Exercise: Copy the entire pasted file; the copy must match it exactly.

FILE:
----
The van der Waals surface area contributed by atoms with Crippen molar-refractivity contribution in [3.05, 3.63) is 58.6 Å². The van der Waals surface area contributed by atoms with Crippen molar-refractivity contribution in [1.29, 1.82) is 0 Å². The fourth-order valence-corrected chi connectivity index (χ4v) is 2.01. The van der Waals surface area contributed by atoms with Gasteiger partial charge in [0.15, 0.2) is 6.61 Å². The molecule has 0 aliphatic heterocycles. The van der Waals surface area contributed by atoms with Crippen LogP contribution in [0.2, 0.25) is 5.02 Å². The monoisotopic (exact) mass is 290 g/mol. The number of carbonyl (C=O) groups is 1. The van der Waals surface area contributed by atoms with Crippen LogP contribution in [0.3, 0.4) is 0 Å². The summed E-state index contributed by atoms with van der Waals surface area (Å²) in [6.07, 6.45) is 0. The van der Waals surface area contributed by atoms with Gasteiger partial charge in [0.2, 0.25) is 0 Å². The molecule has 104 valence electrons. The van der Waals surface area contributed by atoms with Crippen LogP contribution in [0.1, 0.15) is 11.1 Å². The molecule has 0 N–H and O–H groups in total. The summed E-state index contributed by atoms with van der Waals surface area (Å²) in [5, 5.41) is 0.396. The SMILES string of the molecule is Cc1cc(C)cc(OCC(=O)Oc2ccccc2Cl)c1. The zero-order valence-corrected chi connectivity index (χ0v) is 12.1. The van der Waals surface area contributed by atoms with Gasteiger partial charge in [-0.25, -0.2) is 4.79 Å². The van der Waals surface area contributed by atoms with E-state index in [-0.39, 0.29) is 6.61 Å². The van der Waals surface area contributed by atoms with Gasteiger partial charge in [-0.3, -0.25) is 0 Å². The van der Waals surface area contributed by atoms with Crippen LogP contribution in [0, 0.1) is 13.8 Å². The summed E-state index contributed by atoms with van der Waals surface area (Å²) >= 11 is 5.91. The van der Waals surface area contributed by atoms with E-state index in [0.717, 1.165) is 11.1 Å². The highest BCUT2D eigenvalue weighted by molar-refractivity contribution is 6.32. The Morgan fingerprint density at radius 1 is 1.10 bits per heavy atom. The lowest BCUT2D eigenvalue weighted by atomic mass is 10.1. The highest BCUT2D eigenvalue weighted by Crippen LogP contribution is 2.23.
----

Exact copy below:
The van der Waals surface area contributed by atoms with Crippen molar-refractivity contribution in [3.05, 3.63) is 58.6 Å². The van der Waals surface area contributed by atoms with Crippen molar-refractivity contribution in [1.29, 1.82) is 0 Å². The fourth-order valence-corrected chi connectivity index (χ4v) is 2.01. The van der Waals surface area contributed by atoms with Gasteiger partial charge in [0.15, 0.2) is 6.61 Å². The molecule has 0 aliphatic heterocycles. The van der Waals surface area contributed by atoms with Crippen LogP contribution in [0.2, 0.25) is 5.02 Å². The monoisotopic (exact) mass is 290 g/mol. The number of carbonyl (C=O) groups is 1. The van der Waals surface area contributed by atoms with Crippen LogP contribution in [0.3, 0.4) is 0 Å². The summed E-state index contributed by atoms with van der Waals surface area (Å²) in [6.07, 6.45) is 0. The van der Waals surface area contributed by atoms with Gasteiger partial charge in [0.2, 0.25) is 0 Å². The molecule has 104 valence electrons. The van der Waals surface area contributed by atoms with Crippen LogP contribution in [0.1, 0.15) is 11.1 Å². The molecule has 0 N–H and O–H groups in total. The summed E-state index contributed by atoms with van der Waals surface area (Å²) in [5, 5.41) is 0.396. The SMILES string of the molecule is Cc1cc(C)cc(OCC(=O)Oc2ccccc2Cl)c1. The zero-order valence-corrected chi connectivity index (χ0v) is 12.1. The van der Waals surface area contributed by atoms with Gasteiger partial charge in [-0.25, -0.2) is 4.79 Å². The van der Waals surface area contributed by atoms with E-state index in [-0.39, 0.29) is 6.61 Å². The van der Waals surface area contributed by atoms with Gasteiger partial charge in [-0.3, -0.25) is 0 Å². The van der Waals surface area contributed by atoms with Crippen LogP contribution in [0, 0.1) is 13.8 Å². The summed E-state index contributed by atoms with van der Waals surface area (Å²) >= 11 is 5.91. The van der Waals surface area contributed by atoms with E-state index in [0.717, 1.165) is 11.1 Å². The highest BCUT2D eigenvalue weighted by molar-refractivity contribution is 6.32. The Morgan fingerprint density at radius 1 is 1.10 bits per heavy atom. The lowest BCUT2D eigenvalue weighted by atomic mass is 10.1. The highest BCUT2D eigenvalue weighted by Crippen LogP contribution is 2.23.